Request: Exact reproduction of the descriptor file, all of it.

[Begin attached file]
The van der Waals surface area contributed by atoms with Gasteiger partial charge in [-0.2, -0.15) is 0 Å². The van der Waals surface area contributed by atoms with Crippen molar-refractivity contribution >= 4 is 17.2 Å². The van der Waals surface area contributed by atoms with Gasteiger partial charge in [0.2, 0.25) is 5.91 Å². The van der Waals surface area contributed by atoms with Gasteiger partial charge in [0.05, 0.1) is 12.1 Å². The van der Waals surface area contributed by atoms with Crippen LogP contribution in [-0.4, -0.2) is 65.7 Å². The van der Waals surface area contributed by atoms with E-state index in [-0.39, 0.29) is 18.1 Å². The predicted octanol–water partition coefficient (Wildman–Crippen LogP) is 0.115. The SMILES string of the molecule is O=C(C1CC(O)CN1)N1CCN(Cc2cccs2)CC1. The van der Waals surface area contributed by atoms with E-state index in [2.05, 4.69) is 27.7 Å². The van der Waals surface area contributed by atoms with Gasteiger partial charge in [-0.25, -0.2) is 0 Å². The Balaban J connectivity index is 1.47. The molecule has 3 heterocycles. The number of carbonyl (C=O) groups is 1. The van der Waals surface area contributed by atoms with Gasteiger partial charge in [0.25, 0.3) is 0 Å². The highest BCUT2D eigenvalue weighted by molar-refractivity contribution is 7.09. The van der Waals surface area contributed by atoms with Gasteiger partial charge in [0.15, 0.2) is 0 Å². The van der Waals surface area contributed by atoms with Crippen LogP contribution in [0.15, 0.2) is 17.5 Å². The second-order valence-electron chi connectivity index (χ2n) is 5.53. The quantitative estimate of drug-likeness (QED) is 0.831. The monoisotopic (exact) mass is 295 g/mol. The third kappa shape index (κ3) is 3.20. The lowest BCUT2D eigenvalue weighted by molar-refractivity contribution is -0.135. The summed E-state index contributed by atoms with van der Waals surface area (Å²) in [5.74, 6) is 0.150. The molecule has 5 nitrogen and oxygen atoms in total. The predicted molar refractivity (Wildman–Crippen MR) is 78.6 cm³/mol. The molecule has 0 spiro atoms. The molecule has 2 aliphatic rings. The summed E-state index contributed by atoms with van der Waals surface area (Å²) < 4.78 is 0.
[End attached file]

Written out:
The van der Waals surface area contributed by atoms with Gasteiger partial charge in [-0.2, -0.15) is 0 Å². The van der Waals surface area contributed by atoms with Crippen molar-refractivity contribution >= 4 is 17.2 Å². The van der Waals surface area contributed by atoms with Gasteiger partial charge in [0.2, 0.25) is 5.91 Å². The van der Waals surface area contributed by atoms with Gasteiger partial charge in [0.05, 0.1) is 12.1 Å². The van der Waals surface area contributed by atoms with Crippen LogP contribution in [-0.4, -0.2) is 65.7 Å². The van der Waals surface area contributed by atoms with E-state index in [-0.39, 0.29) is 18.1 Å². The predicted octanol–water partition coefficient (Wildman–Crippen LogP) is 0.115. The SMILES string of the molecule is O=C(C1CC(O)CN1)N1CCN(Cc2cccs2)CC1. The van der Waals surface area contributed by atoms with E-state index in [2.05, 4.69) is 27.7 Å². The van der Waals surface area contributed by atoms with Gasteiger partial charge in [-0.25, -0.2) is 0 Å². The Balaban J connectivity index is 1.47. The molecule has 3 heterocycles. The number of carbonyl (C=O) groups is 1. The van der Waals surface area contributed by atoms with Gasteiger partial charge in [0.25, 0.3) is 0 Å². The highest BCUT2D eigenvalue weighted by molar-refractivity contribution is 7.09. The van der Waals surface area contributed by atoms with Gasteiger partial charge in [0.15, 0.2) is 0 Å². The van der Waals surface area contributed by atoms with Crippen LogP contribution in [0.15, 0.2) is 17.5 Å². The second-order valence-electron chi connectivity index (χ2n) is 5.53. The quantitative estimate of drug-likeness (QED) is 0.831. The monoisotopic (exact) mass is 295 g/mol. The third kappa shape index (κ3) is 3.20. The lowest BCUT2D eigenvalue weighted by molar-refractivity contribution is -0.135. The summed E-state index contributed by atoms with van der Waals surface area (Å²) in [5.74, 6) is 0.150. The molecule has 5 nitrogen and oxygen atoms in total. The predicted molar refractivity (Wildman–Crippen MR) is 78.6 cm³/mol. The molecule has 0 spiro atoms. The molecule has 2 aliphatic rings. The summed E-state index contributed by atoms with van der Waals surface area (Å²) < 4.78 is 0.